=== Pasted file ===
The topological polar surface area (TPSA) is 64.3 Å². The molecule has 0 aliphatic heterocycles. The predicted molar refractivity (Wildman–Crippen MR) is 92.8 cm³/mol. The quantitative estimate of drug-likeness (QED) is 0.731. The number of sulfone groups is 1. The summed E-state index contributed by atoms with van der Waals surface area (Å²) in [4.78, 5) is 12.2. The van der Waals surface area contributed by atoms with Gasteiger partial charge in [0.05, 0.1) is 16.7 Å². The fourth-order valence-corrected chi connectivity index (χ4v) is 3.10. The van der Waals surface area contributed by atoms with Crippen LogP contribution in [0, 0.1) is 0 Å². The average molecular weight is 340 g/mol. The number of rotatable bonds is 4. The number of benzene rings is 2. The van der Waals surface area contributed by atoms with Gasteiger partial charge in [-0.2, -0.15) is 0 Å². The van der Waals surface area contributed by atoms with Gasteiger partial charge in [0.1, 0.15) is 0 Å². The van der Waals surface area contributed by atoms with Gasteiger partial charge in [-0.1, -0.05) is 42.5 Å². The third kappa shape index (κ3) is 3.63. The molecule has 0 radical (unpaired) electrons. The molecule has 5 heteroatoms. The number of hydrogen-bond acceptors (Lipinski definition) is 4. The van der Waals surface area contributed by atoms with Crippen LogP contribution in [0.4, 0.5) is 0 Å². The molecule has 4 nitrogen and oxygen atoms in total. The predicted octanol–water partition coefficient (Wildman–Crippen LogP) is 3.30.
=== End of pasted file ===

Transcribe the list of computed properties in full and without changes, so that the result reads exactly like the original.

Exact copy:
The topological polar surface area (TPSA) is 64.3 Å². The molecule has 0 aliphatic heterocycles. The predicted molar refractivity (Wildman–Crippen MR) is 92.8 cm³/mol. The quantitative estimate of drug-likeness (QED) is 0.731. The number of sulfone groups is 1. The summed E-state index contributed by atoms with van der Waals surface area (Å²) in [4.78, 5) is 12.2. The van der Waals surface area contributed by atoms with Gasteiger partial charge in [0.05, 0.1) is 16.7 Å². The fourth-order valence-corrected chi connectivity index (χ4v) is 3.10. The van der Waals surface area contributed by atoms with Crippen LogP contribution in [0, 0.1) is 0 Å². The average molecular weight is 340 g/mol. The number of rotatable bonds is 4. The number of benzene rings is 2. The van der Waals surface area contributed by atoms with Gasteiger partial charge in [-0.2, -0.15) is 0 Å². The van der Waals surface area contributed by atoms with Gasteiger partial charge in [0.1, 0.15) is 0 Å². The van der Waals surface area contributed by atoms with Gasteiger partial charge in [-0.1, -0.05) is 42.5 Å². The third kappa shape index (κ3) is 3.63. The molecule has 0 radical (unpaired) electrons. The molecule has 5 heteroatoms. The number of hydrogen-bond acceptors (Lipinski definition) is 4. The van der Waals surface area contributed by atoms with Crippen LogP contribution in [0.4, 0.5) is 0 Å². The molecule has 4 nitrogen and oxygen atoms in total. The predicted octanol–water partition coefficient (Wildman–Crippen LogP) is 3.30.